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The University of Massachusetts Amherst

Foundations of translational ecology

Authors:

Carolyn Enquist

Stephen Jackson

Gregg Garfin

Frank Davis

Leah Gerber

Jeremy Littell

Jennifer Tank

Adam Terando

Tamara Wall

Benjamin Halpern

Kevin Hiers

Toni Lyn Morelli

Elizabeth McNie

Nathan Stephenson

Matthew Williamson

Connie Woodhouse

Laurie Yung

Mark Brunson

Kimberly Hall

Lauren Hallett

Dawn Lawson

Max Moritz

Koren Nydick

Amber Pairis

Andrea Ray

Claudia Regan

Hugh Safford

Mark Schwartz

Rebecca Shaw

Publication Type:
Journal Article
Year of Publication:
2017
Secondary Title:
Frontiers in Ecology and the Environment
DOI:
10.1002/fee.1733
Pages:
541-550
Volume:
15
Year:
2017
Date:
Jan-12-2017
URL:
https://esajournals.onlinelibrary.wiley.com/doi/abs/10.1002/fee.1733

Abstract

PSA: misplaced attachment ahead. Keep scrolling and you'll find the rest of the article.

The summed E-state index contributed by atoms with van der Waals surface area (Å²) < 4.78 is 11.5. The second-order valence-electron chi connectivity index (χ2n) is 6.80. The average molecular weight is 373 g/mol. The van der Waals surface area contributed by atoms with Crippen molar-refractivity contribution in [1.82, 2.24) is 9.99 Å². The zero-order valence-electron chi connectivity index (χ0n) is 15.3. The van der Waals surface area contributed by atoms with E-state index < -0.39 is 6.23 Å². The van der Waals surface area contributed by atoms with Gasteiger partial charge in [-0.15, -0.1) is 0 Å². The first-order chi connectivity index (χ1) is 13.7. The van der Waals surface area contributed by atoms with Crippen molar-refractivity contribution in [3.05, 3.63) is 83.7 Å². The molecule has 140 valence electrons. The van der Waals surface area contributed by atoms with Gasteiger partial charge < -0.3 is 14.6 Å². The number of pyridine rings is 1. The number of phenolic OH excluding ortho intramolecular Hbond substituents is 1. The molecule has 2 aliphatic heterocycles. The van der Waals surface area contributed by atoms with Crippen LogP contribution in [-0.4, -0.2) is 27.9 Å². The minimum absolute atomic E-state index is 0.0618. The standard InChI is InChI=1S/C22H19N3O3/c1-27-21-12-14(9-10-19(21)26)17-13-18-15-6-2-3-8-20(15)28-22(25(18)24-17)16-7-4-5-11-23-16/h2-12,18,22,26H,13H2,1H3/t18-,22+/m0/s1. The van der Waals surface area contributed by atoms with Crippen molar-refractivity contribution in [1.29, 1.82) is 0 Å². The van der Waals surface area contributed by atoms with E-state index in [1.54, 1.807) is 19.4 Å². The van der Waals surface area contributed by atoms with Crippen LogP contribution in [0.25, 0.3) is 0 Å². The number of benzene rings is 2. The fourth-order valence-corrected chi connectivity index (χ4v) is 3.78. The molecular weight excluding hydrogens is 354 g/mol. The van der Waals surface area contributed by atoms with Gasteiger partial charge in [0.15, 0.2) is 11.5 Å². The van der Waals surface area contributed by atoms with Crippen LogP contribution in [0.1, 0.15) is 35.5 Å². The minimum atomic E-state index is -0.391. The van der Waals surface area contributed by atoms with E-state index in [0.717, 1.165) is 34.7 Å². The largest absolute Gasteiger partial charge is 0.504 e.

Ecologists who specialize in translational ecology (TE) seek to link ecological knowledge to decision making by integrating ecological science with the full complement of social dimensions that underlie today's complex environmental issues. TE is motivated by a search for outcomes that directly serve the needs of natural resource managers and decision makers. This objective distinguishes it from both basic and applied ecological research and, as a practice, it deliberately extends research beyond theory or opportunistic applications. TE is uniquely positioned to address complex issues through interdisciplinary team approaches and integrated scientist–practitioner partnerships. The creativity and context-specific knowledge of resource managers, practitioners, and decision makers inform and enrich the scientific process and help shape use-driven, actionable science. Moreover, addressing research questions that arise from on-the-ground management issues – as opposed to the top-down or expert-oriented perspectives of traditional science – can foster the high levels of trust and commitment that are critical for long-term, sustained engagement between partners.